Caregivers use a great deal of energy.  That’s why it is important that you eat right.  You must fuel your body with the nutrients necessary for you to properly function.  You have many physical and mental task to undertake within the course of a day.  Take time to eat.  Eat right.  For optimal performance, eat food that God created.  Limit processed foods. Drink plenty of water.  Take nutritional supplements as needed.

                Caregivers are constantly on the move.  That does not take the place of concentrated exercise.  Your body needs to be strengthened inside and out.  Something as simple as stretching for twenty minutes a day will get your blood pumping and oxygen flowing throughout your body.  Oftentimes, caregivers are unable to go to the gym or hit the walking trail, but you can turn on your computer.  There is a vast collection of exercise videos on YouTube and other sites.  There are also exercise programs on some television stations.  If those options are not available, the do the calisthenics you learned in your high school physical education class or walk/jog in place.  The point is you need to get moving, concentrating on strengthening your own body for your own optimal health.

                Be Good to Yourself

                You may ask, “When do I have time to be good to myself?”  You make time.  During your time with God, ask him to lead you to time that is just for you.  In order to care for someone else, you must be physically, mentally and emotionally healthy.  Being a caregiver can take a toll on you in all three of these areas.  You are not required to be a martyr.  In addition to getting regular checkups be good to yourself.  Do something you enjoy.  Find time to laugh, time to have fun.  Read or listen to a good book.  Sit still for a moment.  Close your eyes.  Sit in the sun.  Breath the fresh air.  Listen to the birds sing.  Relax.

                Find someone to talk to.  You may be thinking that there is no one in whom you can confide.  Pray and ask God to send you someone who will listen to you and pray for you.  Start by talking to God first.  He understands your situation and is always available for you.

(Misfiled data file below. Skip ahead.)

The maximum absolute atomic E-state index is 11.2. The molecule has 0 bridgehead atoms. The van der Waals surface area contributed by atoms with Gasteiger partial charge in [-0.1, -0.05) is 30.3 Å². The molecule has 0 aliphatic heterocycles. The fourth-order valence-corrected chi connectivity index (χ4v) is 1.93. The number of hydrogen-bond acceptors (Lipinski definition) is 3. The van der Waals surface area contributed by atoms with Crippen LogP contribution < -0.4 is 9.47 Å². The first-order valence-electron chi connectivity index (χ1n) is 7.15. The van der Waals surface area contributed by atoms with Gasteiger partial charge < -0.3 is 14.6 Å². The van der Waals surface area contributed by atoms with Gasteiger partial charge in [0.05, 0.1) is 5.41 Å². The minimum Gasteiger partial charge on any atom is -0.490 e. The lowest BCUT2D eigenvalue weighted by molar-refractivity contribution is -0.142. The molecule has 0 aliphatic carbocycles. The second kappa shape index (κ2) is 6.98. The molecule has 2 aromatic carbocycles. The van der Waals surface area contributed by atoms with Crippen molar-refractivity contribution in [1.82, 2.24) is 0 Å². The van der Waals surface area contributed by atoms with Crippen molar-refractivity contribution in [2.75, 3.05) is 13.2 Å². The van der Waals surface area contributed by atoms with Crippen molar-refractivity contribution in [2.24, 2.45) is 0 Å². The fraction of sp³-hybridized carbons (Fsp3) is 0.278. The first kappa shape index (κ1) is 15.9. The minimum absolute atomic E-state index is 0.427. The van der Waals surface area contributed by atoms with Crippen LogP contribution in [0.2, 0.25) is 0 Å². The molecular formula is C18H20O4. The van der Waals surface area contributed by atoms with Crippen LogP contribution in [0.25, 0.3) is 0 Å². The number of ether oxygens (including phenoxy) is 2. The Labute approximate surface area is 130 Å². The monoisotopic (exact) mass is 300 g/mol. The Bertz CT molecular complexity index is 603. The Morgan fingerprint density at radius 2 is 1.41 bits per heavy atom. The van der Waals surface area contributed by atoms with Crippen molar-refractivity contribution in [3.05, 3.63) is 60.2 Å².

Spend time in solitude.  Time alone gives you the opportunity to decompress.  It also provides time to focus on something other than caregiving for a period of time.  Most of your thought throughout the day are concerned with caring for your loved one.  Practicing solitude gives your soul and your brain a much needed rest.

                Sleep.  The body and mind need rest.  The stress and energy expended caring for another can cause damage to your body.  Although there is much to do, refuse to work yourself to death.  Sleeps give the body the necessary time to repair itself.  God instated rest from the beginning of time.  Sleep is a part of that rest.

alone and away from the situation.  You need respite.  Pray to God to send you the right person and to put you at ease so that you can let someone help you.

Encouragement for Care Givers is available at Amazon.com and Barnesandnoble.com

The Work Continues

                It is the week after election season 2020.  Since it took until the weekend for the winner to be declared, many are struggling to overcome the effects of their jubilant celebrations.  Still others refuse to accept the fact that Joseph Biden and Kamala Harris are the president and vice president elect of the United States.  They continue to make accusations of fraud, filing lawsuits, and even threatening ballot counters.